International Conventions and the Regulation of Migration: The Convention on the Rights of the Child and Sweden1

In: The International Journal of Children's Rights
Hans E. Andersson Södertörn University, Sweden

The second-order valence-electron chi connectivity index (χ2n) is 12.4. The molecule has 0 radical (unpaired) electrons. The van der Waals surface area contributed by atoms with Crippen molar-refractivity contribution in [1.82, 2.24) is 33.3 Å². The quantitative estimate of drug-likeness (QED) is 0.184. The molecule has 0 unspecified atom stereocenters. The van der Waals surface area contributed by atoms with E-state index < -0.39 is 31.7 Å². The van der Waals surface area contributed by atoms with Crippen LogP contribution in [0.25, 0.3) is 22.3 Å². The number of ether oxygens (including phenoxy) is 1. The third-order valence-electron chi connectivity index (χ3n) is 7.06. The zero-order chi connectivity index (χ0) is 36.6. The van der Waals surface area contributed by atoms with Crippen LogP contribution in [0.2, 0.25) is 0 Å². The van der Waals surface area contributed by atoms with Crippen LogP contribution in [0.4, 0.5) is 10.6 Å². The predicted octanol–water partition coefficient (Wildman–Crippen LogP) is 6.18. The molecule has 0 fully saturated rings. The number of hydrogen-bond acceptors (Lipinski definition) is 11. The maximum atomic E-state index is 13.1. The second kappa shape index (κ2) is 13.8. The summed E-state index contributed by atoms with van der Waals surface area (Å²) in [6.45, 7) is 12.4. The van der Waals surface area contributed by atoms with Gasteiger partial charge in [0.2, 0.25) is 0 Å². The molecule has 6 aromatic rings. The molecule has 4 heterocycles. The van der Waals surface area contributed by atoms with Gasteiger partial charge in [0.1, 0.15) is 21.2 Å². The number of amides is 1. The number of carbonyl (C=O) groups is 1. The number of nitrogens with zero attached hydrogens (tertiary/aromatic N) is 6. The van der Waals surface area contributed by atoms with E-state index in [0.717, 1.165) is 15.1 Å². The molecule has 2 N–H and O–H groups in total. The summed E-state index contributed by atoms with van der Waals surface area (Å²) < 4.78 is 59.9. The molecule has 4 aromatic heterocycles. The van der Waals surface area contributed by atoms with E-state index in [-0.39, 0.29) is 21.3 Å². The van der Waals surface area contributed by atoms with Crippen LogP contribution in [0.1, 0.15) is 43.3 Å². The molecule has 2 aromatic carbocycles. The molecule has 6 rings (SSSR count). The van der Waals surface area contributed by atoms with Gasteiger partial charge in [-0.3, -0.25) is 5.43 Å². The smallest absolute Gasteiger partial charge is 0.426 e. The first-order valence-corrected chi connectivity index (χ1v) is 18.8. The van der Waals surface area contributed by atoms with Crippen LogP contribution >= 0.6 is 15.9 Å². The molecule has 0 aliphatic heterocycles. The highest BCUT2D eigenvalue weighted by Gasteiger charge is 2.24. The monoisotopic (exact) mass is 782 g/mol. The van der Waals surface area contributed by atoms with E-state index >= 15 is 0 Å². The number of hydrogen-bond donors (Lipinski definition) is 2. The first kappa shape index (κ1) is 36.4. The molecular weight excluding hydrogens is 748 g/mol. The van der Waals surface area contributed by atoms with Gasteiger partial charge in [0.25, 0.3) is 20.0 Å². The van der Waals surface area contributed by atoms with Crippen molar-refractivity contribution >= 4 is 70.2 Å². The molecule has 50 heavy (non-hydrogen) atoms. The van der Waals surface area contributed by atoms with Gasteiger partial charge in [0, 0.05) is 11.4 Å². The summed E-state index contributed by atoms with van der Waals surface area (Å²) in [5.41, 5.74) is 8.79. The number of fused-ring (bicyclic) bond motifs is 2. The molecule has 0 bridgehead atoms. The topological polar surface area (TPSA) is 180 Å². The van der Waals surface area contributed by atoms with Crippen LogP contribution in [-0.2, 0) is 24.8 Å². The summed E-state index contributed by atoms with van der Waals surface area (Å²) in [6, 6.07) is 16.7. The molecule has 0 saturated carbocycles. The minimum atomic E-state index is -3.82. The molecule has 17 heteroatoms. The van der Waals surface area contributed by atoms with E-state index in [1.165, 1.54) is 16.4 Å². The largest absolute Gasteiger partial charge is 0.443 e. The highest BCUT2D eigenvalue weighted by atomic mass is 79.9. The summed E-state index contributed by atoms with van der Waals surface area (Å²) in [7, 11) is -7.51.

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It is a contested issue to what extent international conventions on human rights actually constrain states. While earlier shown that courts may invoke international conventions, this article investigates to what extent legislators, when it comes to migration, are similarly restrained. In a context where the trend is that states limit immigration and curb asylum seekers and undocumented immigrants’ social rights, the answer would seem to be that states are obviously unhampered. However, in Sweden there have been changes to the Swedish Aliens Act and to the entitlement to health care which have rather safeguarded asylum seeking and undocumented children’s situation. This article discusses the role that the United Nations Convention on the Rights of the Child (CRC) has played in this development and considers whether this has restrained Sweden’s ability to act.

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